Beyond the Headlines: Root Causes of Homelessness in North County

In coastal North County, the Point-in-Time-Count identified a 5% increase in homelessness in 2024 compared to 2023. 

The 2024 Point-in-Time (PIT) Count revealed a significant increase in the number of unsheltered individuals experiencing homelessness in coastal North County San Diego. These numbers are not just statistics; they represent real people facing profound challenges. To effectively address homelessness, we must look beyond headlines and dive into the root causes driving it. 

One of the primary factors is the severe lack of affordable housing. According to the California Housing Partnership, San Diego County needs over 134,537 affordable rental homes to meet current demand. The median home price in the region has skyrocketed, pushing more people to the brink of homelessness. Peer-reviewed studies consistently link high housing costs with increased homelessness rates. Moreover, 81% of extremely low-income households in San Diego County spend more than half of their income on housing, compared to just 2% of moderate-income households. This discrepancy highlights the urgent need for affordable housing solutions. 

Economic instability further exacerbates this issue. The COVID-19 pandemic, though officially over, has left lasting economic scars. Many individuals who lost their jobs or faced reduced hours have not fully recovered financially. The Federal Reserve reports that nearly 40% of Americans struggle to cover a $400 emergency expense, illustrating the precariousness of many households’ financial situations. Additionally, renters in San Diego County need to earn $47.67 per hour—2.8 times the City of San Diego minimum wage—to afford the average monthly asking rent of $2,479 (California Housing Partnership).  

The impacts of inflation and rising housing costs have been particularly challenging for older adults. The proportion of adults 50 and older experiencing homelessness has risen faster than other groups and is expected to triple among those 65 and older by 2030 (California Statewide Study of People Experiencing Homelessness). According to the 2023 Profile of Older Americans, there are 5.9 million people aged 65 and older living below the poverty level in the US, and many more with incomes barely above it (Administration for Community Living). This economic vulnerability highlights the need for targeted support to ensure older adults are not left without safe, affordable housing.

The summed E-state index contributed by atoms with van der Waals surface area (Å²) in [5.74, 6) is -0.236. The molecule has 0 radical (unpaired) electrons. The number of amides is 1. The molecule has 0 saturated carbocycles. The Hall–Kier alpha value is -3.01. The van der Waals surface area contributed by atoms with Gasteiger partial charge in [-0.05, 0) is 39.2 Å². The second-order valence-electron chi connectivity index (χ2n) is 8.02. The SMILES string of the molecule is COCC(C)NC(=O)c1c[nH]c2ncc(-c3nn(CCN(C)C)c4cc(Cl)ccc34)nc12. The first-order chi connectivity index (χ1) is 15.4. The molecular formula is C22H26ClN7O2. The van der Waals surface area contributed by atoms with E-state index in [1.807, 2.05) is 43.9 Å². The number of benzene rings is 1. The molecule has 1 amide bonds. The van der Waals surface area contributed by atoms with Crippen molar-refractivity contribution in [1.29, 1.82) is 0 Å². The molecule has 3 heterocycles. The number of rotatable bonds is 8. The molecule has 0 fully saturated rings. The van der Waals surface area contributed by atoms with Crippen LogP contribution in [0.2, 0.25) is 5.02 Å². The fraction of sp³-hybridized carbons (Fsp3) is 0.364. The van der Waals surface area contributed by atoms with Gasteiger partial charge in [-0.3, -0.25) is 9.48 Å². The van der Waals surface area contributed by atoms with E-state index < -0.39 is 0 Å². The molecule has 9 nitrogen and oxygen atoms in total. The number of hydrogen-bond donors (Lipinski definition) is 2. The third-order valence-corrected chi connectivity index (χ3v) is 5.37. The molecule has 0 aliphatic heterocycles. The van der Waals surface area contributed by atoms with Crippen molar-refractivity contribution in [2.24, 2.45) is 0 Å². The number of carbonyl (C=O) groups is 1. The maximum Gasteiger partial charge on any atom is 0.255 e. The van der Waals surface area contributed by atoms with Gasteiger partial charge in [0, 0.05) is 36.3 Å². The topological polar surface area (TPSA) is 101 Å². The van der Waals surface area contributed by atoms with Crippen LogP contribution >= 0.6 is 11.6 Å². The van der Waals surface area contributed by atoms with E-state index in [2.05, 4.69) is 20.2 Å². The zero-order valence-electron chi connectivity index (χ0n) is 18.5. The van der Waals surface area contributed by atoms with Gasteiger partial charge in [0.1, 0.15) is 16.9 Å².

Domestic violence is also a significant factor contributing to homelessness, particularly among women. Statistics indicate that 57% of women experiencing homelessness are fleeing situations of abuse (Safe Housing Partnerships). The trauma and disruption caused by domestic violence often leave survivors without stable housing, as they must choose between an unsafe home and no home at all. Addressing this issue requires not only providing immediate shelter options but also supporting survivors through comprehensive services. 

Systemic inequities, including racial disparities, must be acknowledged. In San Diego County, Black individuals make up only 5.6% of the general population but represent 22.3% of those experiencing homelessness (San Diego Regional Taskforce on Homelessness). They are nearly six times more likely to experience sheltered homelessness compared to their non-Black peers. Research from the National Alliance to End Homelessness shows that people of color, particularly Black and Indigenous populations, are overrepresented in homeless demographics due to historical and ongoing discrimination in housing, employment, and healthcare. 

Finally, individuals experiencing homelessness are disproportionately affected by mental health disorders and substance use (Substance Abuse and Mental Health Services Administration). This is both a consequence and a cause of homelessness, creating a vicious cycle that’s difficult to break without comprehensive support systems.  

Addressing homelessness requires a multifaceted approach. We must advocate for more affordable housing, bolster economic support systems, and provide robust mental health and substance use services. By understanding and tackling these root causes, we can make meaningful progress in reducing homelessness and supporting our community’s most vulnerable members.  

While we work together towards these long-term solutions, we must be here – right now – for our neighbors experiencing homelessness. Through comprehensive case management, healthy food and nutrition services, counseling, shelter for domestic violence survivors, and other essential resources, CRC helps individuals regain stability and return to permanent housing. Our efforts not only provide immediate relief but also help empower our community members to rebuild their lives with dignity and security. I encourage you to read some of the stories of individuals who found help and hope at CRC.  

Together, we can create a future where everyone in North County San Diego has a place to call home.